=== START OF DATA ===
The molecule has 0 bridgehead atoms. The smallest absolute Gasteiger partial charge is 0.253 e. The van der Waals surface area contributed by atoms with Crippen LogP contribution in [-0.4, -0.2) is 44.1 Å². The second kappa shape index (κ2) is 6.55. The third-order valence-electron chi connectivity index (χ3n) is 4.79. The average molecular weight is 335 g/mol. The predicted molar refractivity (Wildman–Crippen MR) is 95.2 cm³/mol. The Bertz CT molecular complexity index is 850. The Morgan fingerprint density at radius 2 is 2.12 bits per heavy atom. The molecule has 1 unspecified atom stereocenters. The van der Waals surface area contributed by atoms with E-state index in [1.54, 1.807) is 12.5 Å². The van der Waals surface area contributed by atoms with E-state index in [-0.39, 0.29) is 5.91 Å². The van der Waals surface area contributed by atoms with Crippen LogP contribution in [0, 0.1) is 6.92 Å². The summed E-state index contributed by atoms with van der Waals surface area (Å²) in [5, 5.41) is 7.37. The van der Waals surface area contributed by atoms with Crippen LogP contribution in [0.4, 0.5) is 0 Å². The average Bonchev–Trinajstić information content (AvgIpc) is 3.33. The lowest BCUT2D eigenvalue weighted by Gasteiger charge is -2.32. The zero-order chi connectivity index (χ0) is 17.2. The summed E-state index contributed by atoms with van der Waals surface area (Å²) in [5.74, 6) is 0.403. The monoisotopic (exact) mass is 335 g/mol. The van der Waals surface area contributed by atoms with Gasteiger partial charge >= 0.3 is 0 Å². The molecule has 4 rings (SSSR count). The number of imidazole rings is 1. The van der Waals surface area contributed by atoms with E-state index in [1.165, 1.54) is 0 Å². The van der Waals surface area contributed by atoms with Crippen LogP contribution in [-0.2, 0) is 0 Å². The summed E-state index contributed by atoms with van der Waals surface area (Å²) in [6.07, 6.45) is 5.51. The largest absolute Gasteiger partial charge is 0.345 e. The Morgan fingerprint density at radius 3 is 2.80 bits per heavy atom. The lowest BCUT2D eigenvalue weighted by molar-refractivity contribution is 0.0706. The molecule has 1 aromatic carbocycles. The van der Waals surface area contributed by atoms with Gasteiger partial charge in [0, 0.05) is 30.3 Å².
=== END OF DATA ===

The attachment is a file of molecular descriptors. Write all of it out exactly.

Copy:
The molecule has 0 bridgehead atoms. The smallest absolute Gasteiger partial charge is 0.253 e. The van der Waals surface area contributed by atoms with Crippen LogP contribution in [-0.4, -0.2) is 44.1 Å². The second kappa shape index (κ2) is 6.55. The third-order valence-electron chi connectivity index (χ3n) is 4.79. The average molecular weight is 335 g/mol. The predicted molar refractivity (Wildman–Crippen MR) is 95.2 cm³/mol. The Bertz CT molecular complexity index is 850. The Morgan fingerprint density at radius 2 is 2.12 bits per heavy atom. The molecule has 1 unspecified atom stereocenters. The van der Waals surface area contributed by atoms with E-state index in [1.54, 1.807) is 12.5 Å². The van der Waals surface area contributed by atoms with E-state index in [-0.39, 0.29) is 5.91 Å². The van der Waals surface area contributed by atoms with Crippen LogP contribution in [0, 0.1) is 6.92 Å². The summed E-state index contributed by atoms with van der Waals surface area (Å²) in [5, 5.41) is 7.37. The van der Waals surface area contributed by atoms with Crippen LogP contribution in [0.4, 0.5) is 0 Å². The average Bonchev–Trinajstić information content (AvgIpc) is 3.33. The lowest BCUT2D eigenvalue weighted by Gasteiger charge is -2.32. The zero-order chi connectivity index (χ0) is 17.2. The summed E-state index contributed by atoms with van der Waals surface area (Å²) in [5.74, 6) is 0.403. The monoisotopic (exact) mass is 335 g/mol. The van der Waals surface area contributed by atoms with Gasteiger partial charge >= 0.3 is 0 Å². The molecule has 4 rings (SSSR count). The number of imidazole rings is 1. The van der Waals surface area contributed by atoms with E-state index in [1.165, 1.54) is 0 Å². The van der Waals surface area contributed by atoms with Crippen LogP contribution in [-0.2, 0) is 0 Å². The summed E-state index contributed by atoms with van der Waals surface area (Å²) in [6.07, 6.45) is 5.51. The largest absolute Gasteiger partial charge is 0.345 e. The Morgan fingerprint density at radius 3 is 2.80 bits per heavy atom. The lowest BCUT2D eigenvalue weighted by molar-refractivity contribution is 0.0706. The molecule has 1 aromatic carbocycles. The van der Waals surface area contributed by atoms with Gasteiger partial charge in [0, 0.05) is 30.3 Å².